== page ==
Age is Not the Only Number for Social Security

Stuart Butler /


Last week, Henry Aaron argued in this space that raising the retirement age to help Social Security’s solvency amounted to a cloaked benefit cut. He said it’s also unlikely to be much help in reducing the deficit. The way he frames the challenges facing the budget pretty much assure that conclusion. But there are other ways of looking at the impact of raising the retirement age, and more structural – dare I say “progressive” – ways of reforming Social Security in the context of alleviating the long-term deficit problem.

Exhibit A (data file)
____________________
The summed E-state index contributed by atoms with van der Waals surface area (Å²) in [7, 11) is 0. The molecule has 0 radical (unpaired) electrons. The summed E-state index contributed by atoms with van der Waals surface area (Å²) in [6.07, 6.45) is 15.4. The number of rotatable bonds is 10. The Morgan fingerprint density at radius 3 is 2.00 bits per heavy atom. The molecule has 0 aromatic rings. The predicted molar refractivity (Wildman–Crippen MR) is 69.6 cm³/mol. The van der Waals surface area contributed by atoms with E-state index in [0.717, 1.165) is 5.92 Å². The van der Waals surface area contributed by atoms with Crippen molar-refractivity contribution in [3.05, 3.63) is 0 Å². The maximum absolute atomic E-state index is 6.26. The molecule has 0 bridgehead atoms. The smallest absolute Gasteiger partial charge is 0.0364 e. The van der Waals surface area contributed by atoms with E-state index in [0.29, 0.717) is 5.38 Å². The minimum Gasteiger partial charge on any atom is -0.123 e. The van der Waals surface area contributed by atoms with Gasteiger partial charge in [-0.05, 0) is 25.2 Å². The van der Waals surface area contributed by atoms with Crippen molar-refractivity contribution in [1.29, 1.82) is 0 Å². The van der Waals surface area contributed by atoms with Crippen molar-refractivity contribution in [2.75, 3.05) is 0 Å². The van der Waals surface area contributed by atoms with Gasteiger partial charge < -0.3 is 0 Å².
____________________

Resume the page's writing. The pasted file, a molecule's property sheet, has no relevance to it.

Aaron is right that changing either the normal or the early retirement age will have little effect on the 2015 budget – unless international creditors perceive a real impact on long-term deficits and there is an interest rate effect through a reduced risk premium. But looking at 2015, or even 2020, is hardly the appropriate benchmark for evaluating solutions to a multi-decade budget problem. (more…)